Why does software development take so long?
Every year, thousands of software development projects are developed. In most of these applications (especially line-of-business applications) you will see a lot of the same UI patterns:
- When the value in one dropdown changes, the list in another dropdown needs to change
- Two list boxes with arrow buttons that allow you move items between the lists
- A grid with add/edit/delete buttons that allow you to manipulate the list
Most applications have other common characteristics, like:
- The concept of a User that has to log in, reset their password, and change their password
- Some concept of security roles
- Loading objects from a database by ID
Every project also has housekeeping tasks, like:
- Setting up automated builds
- Copying files to a QA site after a build
- Coming up with a way to create a development copy of the database
The problem is that on every project, it seems that way too much time is spent getting this stuff to work. Why??
These are solved problems. We’ve all solved them before. But we end up re-implementing the same stuff over and over.
This is a problem. Making an AJAX call to update the list in a child dropdown when the parent dropdown changes is not rocket science. I don’t want to write this code ever again. I want to write stuff like this:
State: <%= this.Select(model => model.State)
.Options(Model.StateOptions, opt => opt.Id, opt => opt.StateCode)
.UpdateOptionsFor(model => model.County)
County: <%= this.Select(model => model.County) %>
(I’m using the MvcContrib HTML Helpers here.)
You write the code to implement this fluent interface once, and you don’t ever have to write it again. That’s the way that it should be. Every time you do something, you should be trying to find a better way to do it so that you can do it better next time.
A lot of people have already done lots of work for you, and you should take advantage of it. I’m talking about things like this:
- Using the built-in ASP.NET Membership stuff instead of rolling your own code to do Forms Authentication
- Using Rails scaffolding to create your website
- Using styling and controls from jQuery UI
- Using convention-based MVC frameworks (e.g. Rails or ASP.NET MVC + MVCContrib)
- Using the auto-mapping capabilities of Fluent NHibernate instead of writing mapping files or CRUD stored procedures
- Use S#arp Architecture as the framework for your application
Every developer should have a toolbox of code that he/she can draw from so that you can avoid being a plumber and spend your time doing valuable things, like writing business logic, designing user interfaces, and other things that you are being paid to do.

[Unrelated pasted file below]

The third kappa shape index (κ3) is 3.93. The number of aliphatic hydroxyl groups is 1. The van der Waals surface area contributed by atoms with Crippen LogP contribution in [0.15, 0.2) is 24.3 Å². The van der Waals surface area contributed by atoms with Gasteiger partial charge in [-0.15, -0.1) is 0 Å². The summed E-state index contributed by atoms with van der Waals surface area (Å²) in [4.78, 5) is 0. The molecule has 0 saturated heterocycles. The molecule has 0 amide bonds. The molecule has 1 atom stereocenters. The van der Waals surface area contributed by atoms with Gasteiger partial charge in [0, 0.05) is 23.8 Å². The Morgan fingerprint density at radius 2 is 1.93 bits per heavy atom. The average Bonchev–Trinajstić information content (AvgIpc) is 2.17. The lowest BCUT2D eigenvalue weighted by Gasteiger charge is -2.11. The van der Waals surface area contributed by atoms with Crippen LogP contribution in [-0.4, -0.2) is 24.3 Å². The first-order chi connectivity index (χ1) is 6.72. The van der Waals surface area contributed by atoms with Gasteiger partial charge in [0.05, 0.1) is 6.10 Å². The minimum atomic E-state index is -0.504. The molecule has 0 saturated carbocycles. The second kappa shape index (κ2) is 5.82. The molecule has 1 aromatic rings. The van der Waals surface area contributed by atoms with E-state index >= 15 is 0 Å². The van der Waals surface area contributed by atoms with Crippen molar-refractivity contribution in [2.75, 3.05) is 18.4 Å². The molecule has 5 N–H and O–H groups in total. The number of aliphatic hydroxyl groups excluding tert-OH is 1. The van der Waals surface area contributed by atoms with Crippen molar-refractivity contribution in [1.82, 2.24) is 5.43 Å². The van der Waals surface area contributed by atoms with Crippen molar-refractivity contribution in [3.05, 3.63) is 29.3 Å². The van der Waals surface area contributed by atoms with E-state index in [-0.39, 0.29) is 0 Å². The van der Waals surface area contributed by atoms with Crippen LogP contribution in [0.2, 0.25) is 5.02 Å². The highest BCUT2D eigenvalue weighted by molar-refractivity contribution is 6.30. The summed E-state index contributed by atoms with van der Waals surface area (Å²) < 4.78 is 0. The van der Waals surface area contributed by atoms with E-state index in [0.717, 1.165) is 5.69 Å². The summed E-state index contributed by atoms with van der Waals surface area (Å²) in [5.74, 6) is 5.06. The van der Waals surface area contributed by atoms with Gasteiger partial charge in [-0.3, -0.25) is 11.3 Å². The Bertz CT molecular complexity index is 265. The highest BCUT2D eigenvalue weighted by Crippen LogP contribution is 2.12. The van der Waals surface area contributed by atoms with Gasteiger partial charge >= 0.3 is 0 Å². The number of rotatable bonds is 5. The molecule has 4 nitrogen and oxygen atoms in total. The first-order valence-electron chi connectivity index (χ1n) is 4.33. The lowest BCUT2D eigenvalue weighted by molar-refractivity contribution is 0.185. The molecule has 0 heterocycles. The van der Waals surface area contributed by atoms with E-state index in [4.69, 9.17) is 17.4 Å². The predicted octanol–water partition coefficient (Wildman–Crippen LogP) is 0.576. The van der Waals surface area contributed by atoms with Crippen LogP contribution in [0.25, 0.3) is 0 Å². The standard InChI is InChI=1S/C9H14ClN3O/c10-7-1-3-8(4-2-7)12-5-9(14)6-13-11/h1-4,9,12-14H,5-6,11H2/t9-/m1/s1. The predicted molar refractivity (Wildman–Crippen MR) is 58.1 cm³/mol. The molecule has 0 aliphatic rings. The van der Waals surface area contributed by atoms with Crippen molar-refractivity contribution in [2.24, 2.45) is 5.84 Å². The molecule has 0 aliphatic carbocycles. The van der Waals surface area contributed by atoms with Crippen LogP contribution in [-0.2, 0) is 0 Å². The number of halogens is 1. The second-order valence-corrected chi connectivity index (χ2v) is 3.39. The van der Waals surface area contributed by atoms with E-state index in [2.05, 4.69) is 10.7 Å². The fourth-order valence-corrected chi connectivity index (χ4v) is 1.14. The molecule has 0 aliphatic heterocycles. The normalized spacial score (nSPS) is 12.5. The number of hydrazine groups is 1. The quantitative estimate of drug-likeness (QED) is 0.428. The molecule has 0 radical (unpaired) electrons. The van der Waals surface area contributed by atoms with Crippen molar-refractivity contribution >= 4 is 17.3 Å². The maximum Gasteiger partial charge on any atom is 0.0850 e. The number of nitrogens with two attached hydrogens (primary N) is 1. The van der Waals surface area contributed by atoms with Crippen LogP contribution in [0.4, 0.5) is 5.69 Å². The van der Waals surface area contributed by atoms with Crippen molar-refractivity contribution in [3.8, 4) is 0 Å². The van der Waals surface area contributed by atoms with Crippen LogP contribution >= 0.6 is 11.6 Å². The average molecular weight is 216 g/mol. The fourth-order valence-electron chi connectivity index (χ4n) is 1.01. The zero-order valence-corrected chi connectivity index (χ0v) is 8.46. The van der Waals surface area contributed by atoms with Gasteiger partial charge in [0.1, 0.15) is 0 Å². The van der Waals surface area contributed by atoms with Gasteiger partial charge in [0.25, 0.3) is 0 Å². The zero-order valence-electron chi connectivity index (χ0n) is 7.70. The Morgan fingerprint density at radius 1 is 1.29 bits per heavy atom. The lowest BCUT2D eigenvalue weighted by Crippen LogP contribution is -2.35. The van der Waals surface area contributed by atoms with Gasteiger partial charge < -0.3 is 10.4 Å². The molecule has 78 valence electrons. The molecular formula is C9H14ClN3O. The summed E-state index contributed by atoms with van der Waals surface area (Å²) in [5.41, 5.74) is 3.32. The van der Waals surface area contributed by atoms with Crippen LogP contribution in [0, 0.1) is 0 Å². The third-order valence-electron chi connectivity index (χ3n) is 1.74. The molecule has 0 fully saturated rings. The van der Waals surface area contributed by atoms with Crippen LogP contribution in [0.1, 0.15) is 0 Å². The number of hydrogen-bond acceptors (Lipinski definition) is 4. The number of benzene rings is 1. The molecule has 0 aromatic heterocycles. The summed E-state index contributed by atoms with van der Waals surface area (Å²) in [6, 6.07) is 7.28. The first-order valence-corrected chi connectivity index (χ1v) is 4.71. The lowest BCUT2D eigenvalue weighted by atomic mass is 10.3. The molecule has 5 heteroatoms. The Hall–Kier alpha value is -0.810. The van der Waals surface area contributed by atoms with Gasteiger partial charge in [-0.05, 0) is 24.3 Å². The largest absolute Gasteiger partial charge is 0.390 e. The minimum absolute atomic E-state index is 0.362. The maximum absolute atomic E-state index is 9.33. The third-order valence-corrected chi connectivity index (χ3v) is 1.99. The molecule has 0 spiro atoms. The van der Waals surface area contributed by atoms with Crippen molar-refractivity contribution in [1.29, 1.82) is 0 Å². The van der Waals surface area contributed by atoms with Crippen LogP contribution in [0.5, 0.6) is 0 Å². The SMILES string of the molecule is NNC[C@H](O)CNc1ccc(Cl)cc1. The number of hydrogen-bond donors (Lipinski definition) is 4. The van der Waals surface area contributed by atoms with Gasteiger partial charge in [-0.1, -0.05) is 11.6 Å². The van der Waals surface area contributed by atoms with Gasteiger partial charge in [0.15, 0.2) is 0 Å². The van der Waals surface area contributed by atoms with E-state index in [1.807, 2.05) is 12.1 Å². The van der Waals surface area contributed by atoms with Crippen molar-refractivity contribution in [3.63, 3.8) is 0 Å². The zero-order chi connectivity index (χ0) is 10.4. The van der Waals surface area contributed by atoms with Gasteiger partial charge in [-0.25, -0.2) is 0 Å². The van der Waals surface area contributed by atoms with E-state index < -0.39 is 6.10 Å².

Great points all the way through.
My “however” though, is that bullet point 1, the ASP.Net Membership stuff…we had a recent project where we wanted to use that, but a client decision kept us from it. Integrating another membership app just wouldn’t work. Granted that’s just one case, and one I wish we didn’t have to deal with.
Also, the tons of brownfield projects we seem to inherit, a lot of these decisions have been made, and we get to deal with the consequences. It seems our biggest hurdle is still “just get it done,” rather than getting it done right.
How well would the asp.net membership integrate NHibernate. Thats my main problem with using that one particular piece. User interface elements and toolkits are interchangeable, but Users are domain level items i’d like a bit more control over.
I think of the membership Users table as separate from my Users table. For one, I don’t like to use Guids as my primary keys because I think it’s a pain.
The ASP.NET Users table ONLY deals with login related stuff. So I’ll have a separate Users table that looks like this:
create table Users
UserId int not null primary key identity(1,1),
The ASP.NET membership database comes with stored procedures for doing everything, so I should be able to just use those stored procs for all access of the membership tables. If I absolutely had to, I can map the membership tables to entity objects pretty easily with NHibernate.
My separate Users table will get loaded with NHibernate and is my real domain object.
This may not seem like it’s as “clean” of a solution as if you wrote it all from the ground up. But this way you don’t have to spend the couple of weeks writing all of this stuff yourself. If you have a valid reason for writing it all yourself, by all means go for it. I’m just trying to find a way to get things done faster, and using ASP.NET membership doesn’t muddle things up so much (IMO) that it’s not worth using.
Look at some of the things you listed, some of it just came out months ago! Every time we code something it is like re-inventing the wheel that is why it takes so long.
It always takes so long because with each decent sized project the technologies have moved on and you have to learn how to take advantage of the new ways – if you try to apply your tried and true method of a year ago, you often end up digging yourself into a hole. Perhaps just as importantly, each new technology has it’s own suite of nuances that you need to learn to work with and pitfalls that you need to learn how to work around.